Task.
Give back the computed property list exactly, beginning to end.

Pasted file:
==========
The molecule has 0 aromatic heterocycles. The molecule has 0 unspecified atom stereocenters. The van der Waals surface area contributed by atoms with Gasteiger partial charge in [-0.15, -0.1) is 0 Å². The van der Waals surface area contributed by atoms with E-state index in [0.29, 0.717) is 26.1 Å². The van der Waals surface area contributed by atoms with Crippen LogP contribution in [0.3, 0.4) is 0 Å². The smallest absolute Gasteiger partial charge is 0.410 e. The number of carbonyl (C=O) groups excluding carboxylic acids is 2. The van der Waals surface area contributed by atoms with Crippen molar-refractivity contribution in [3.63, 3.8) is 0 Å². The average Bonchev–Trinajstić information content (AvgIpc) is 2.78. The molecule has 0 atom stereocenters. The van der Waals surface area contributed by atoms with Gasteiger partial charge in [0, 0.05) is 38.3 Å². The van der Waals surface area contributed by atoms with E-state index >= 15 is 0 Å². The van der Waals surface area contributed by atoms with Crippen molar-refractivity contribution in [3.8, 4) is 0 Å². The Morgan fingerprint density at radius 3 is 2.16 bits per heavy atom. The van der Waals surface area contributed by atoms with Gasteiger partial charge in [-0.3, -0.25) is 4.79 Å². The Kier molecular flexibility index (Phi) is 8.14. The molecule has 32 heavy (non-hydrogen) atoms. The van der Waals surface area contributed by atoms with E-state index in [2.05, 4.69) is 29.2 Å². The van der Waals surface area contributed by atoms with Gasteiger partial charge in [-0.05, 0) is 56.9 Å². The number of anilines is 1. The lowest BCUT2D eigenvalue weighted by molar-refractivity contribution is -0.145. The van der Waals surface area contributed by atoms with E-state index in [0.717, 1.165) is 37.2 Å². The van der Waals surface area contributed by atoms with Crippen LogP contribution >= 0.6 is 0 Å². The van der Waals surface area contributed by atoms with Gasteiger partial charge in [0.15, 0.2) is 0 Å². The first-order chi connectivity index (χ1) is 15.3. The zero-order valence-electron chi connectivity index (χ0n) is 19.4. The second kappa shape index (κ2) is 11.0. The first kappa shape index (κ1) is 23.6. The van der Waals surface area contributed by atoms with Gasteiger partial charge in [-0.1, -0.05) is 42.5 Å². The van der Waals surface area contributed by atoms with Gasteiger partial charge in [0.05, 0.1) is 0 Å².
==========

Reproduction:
The molecule has 0 aromatic heterocycles. The molecule has 0 unspecified atom stereocenters. The van der Waals surface area contributed by atoms with Gasteiger partial charge in [-0.15, -0.1) is 0 Å². The van der Waals surface area contributed by atoms with E-state index in [0.29, 0.717) is 26.1 Å². The van der Waals surface area contributed by atoms with Crippen LogP contribution in [0.3, 0.4) is 0 Å². The smallest absolute Gasteiger partial charge is 0.410 e. The number of carbonyl (C=O) groups excluding carboxylic acids is 2. The van der Waals surface area contributed by atoms with Crippen molar-refractivity contribution in [3.63, 3.8) is 0 Å². The average Bonchev–Trinajstić information content (AvgIpc) is 2.78. The molecule has 0 atom stereocenters. The van der Waals surface area contributed by atoms with Gasteiger partial charge in [0, 0.05) is 38.3 Å². The van der Waals surface area contributed by atoms with E-state index >= 15 is 0 Å². The van der Waals surface area contributed by atoms with Crippen molar-refractivity contribution in [3.8, 4) is 0 Å². The Morgan fingerprint density at radius 3 is 2.16 bits per heavy atom. The van der Waals surface area contributed by atoms with Gasteiger partial charge in [-0.3, -0.25) is 4.79 Å². The Kier molecular flexibility index (Phi) is 8.14. The molecule has 32 heavy (non-hydrogen) atoms. The van der Waals surface area contributed by atoms with E-state index in [2.05, 4.69) is 29.2 Å². The van der Waals surface area contributed by atoms with Gasteiger partial charge in [-0.05, 0) is 56.9 Å². The number of anilines is 1. The lowest BCUT2D eigenvalue weighted by molar-refractivity contribution is -0.145. The van der Waals surface area contributed by atoms with E-state index in [0.717, 1.165) is 37.2 Å². The van der Waals surface area contributed by atoms with Crippen LogP contribution >= 0.6 is 0 Å². The van der Waals surface area contributed by atoms with Gasteiger partial charge in [0.15, 0.2) is 0 Å². The first-order chi connectivity index (χ1) is 15.3. The zero-order valence-electron chi connectivity index (χ0n) is 19.4. The second kappa shape index (κ2) is 11.0. The first kappa shape index (κ1) is 23.6. The van der Waals surface area contributed by atoms with Gasteiger partial charge in [-0.1, -0.05) is 42.5 Å². The van der Waals surface area contributed by atoms with Gasteiger partial charge in [0.05, 0.1) is 0 Å².